Office properties, which have languished over the course of the economic slowdown amid dismal unemployment figures, are showing some buoyancy. Office property sales jumped 122% in the year-to-date through the third quarter over the same period last year, according to a new report by the Mortgage Bankers Association (MBA).

The total sales volume of commercial properties rose 82% in the same period over 2009 levels, according to the report. However, that transaction volume of $60 billion still falls well below the level of earlier years.

Apartment sales leapt 97% in 2010 through the third quarter, while industrial property sales rose 59% and retail property sales, 48%, according to the MBA.

Yet the overall volume of sales falls far below the level of pre-recession sales, the MBA emphasized in the hefty, 103-page report.

Recorded prices per square foot increased, while cap rates declined. The highest cap rates, for industrial properties, fell to 8.4% from 8.6% a year earlier. Meanwhile, retail cap rates fell to 7.8% from 8.1%, and cap rates for office properties fell to 7.3% from 8.2% percent a year earlier. The lowest cap rates, for apartments, fell to 6.7% from 7.1% a year earlier, the report notes.

The pace of commercial mortgage originations, including multifamily, picked up during the third quarter quarter. Third quarter 2010 originations were 32% higher than during the same period in 2009, and 15% higher than during the second quarter of 2010.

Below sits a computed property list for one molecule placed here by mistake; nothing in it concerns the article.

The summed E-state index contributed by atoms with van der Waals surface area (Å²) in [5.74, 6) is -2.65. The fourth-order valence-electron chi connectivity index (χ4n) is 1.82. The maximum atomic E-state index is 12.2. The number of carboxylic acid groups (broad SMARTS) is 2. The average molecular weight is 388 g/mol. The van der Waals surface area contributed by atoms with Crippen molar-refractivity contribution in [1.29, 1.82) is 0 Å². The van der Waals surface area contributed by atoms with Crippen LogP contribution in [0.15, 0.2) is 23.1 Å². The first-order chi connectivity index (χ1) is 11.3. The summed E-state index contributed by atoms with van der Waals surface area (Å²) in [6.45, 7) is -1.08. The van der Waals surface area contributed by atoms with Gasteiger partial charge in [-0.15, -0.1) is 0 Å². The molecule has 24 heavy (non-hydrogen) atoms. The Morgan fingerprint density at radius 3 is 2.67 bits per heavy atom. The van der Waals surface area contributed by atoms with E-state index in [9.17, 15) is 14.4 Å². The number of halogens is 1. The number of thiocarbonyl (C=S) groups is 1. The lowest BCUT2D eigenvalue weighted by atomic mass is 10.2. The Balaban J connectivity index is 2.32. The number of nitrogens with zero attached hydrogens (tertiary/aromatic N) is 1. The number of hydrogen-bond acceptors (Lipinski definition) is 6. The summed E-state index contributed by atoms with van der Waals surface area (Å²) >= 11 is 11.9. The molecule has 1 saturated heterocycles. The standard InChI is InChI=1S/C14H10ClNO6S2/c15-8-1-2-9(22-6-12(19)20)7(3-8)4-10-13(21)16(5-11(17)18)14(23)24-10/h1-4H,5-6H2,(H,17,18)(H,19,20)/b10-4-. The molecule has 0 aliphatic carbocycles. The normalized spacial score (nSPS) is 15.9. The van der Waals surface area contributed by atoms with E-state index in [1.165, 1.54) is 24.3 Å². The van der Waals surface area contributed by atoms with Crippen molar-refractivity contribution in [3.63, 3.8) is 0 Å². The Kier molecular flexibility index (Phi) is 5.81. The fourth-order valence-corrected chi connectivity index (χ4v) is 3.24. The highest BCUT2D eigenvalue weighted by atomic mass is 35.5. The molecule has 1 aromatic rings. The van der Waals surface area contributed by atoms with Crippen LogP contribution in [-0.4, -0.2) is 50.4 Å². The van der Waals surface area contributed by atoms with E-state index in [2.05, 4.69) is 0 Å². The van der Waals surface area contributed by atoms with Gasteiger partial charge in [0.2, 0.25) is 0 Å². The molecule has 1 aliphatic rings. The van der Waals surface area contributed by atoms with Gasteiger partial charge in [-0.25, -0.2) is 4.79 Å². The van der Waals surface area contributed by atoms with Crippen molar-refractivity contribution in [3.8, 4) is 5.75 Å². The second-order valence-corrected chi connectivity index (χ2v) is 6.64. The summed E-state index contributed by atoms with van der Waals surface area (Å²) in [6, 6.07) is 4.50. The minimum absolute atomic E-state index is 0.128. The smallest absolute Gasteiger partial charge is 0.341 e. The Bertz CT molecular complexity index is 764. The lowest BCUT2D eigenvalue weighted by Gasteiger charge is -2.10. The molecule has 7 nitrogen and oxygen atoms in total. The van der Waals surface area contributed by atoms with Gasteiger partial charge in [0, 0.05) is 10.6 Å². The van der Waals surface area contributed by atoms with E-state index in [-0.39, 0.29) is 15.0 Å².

On a year-over-year percentage basis, originations for inclusion
in commercial mortgage-backed securities (CMBS) grew a stunning 940% and originations for life companies grew 154%. Originations for banks fell 49% compared to the third quarter of 2009 and originations for Fannie Mae and Freddie Mac fell 16% year-over-year.

Life company mortgage commitments reached $9.5 billion in the third quarter, just $2 billion less than the 2007 third-quarter level, according to MBA.

Commercial and multifamily mortgage debt outstanding declined by $42 billion during the quarter, driven by a drop in loans held by banks, down by $30 billion, and in CMBS, which recorded a reduction of $12 billion.

The latest fiscal data is providing encouraging signs of somewhat stronger growth in real economic activity, the MBA says. “The most heartening developments have been in consumer spending, which rose at a 2.8% annual rate in the third quarter and appears to be on track to equal that gain in the current quarter.”

The sales level of durable goods has been stronger than the total, suggesting a more confident consumer, according to the report. During the second and third quarters, consumer purchases of durable goods, adjusted for inflation, rose at an annual rate of 7%.

The increase in fourth-quarter purchases of durable goods by consumers is expected to exceed the second and third quarter pace “by a comfortable margin,” the MBA reports.